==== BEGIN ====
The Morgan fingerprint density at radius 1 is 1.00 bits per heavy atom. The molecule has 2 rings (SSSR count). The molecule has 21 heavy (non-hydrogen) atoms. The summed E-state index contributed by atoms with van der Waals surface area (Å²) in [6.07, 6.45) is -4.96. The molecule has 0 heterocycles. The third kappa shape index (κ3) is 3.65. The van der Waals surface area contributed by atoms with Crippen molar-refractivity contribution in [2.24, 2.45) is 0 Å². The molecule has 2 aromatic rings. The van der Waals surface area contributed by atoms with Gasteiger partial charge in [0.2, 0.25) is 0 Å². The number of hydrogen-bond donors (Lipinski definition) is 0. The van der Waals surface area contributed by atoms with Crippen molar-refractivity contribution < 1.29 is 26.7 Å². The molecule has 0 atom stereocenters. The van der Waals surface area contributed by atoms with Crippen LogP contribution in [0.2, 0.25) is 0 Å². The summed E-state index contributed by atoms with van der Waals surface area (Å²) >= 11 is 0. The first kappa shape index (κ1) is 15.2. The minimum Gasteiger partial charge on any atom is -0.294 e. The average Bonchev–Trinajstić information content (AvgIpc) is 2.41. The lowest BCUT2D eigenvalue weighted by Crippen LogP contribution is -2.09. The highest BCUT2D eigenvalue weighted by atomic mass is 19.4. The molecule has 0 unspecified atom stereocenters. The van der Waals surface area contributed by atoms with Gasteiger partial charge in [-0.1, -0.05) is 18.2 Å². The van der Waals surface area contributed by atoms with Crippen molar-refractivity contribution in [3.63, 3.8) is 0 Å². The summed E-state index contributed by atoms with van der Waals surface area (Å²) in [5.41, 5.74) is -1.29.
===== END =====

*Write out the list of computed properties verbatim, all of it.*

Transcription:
The Morgan fingerprint density at radius 1 is 1.00 bits per heavy atom. The molecule has 2 rings (SSSR count). The molecule has 21 heavy (non-hydrogen) atoms. The summed E-state index contributed by atoms with van der Waals surface area (Å²) in [6.07, 6.45) is -4.96. The molecule has 0 heterocycles. The third kappa shape index (κ3) is 3.65. The van der Waals surface area contributed by atoms with Crippen molar-refractivity contribution in [2.24, 2.45) is 0 Å². The molecule has 2 aromatic rings. The van der Waals surface area contributed by atoms with Gasteiger partial charge in [0.2, 0.25) is 0 Å². The number of hydrogen-bond donors (Lipinski definition) is 0. The van der Waals surface area contributed by atoms with Crippen molar-refractivity contribution < 1.29 is 26.7 Å². The molecule has 0 atom stereocenters. The van der Waals surface area contributed by atoms with Crippen LogP contribution in [0.2, 0.25) is 0 Å². The summed E-state index contributed by atoms with van der Waals surface area (Å²) >= 11 is 0. The first kappa shape index (κ1) is 15.2. The minimum Gasteiger partial charge on any atom is -0.294 e. The average Bonchev–Trinajstić information content (AvgIpc) is 2.41. The lowest BCUT2D eigenvalue weighted by Crippen LogP contribution is -2.09. The highest BCUT2D eigenvalue weighted by atomic mass is 19.4. The molecule has 0 unspecified atom stereocenters. The van der Waals surface area contributed by atoms with Gasteiger partial charge in [-0.1, -0.05) is 18.2 Å². The van der Waals surface area contributed by atoms with Crippen molar-refractivity contribution in [3.63, 3.8) is 0 Å². The summed E-state index contributed by atoms with van der Waals surface area (Å²) in [5.41, 5.74) is -1.29.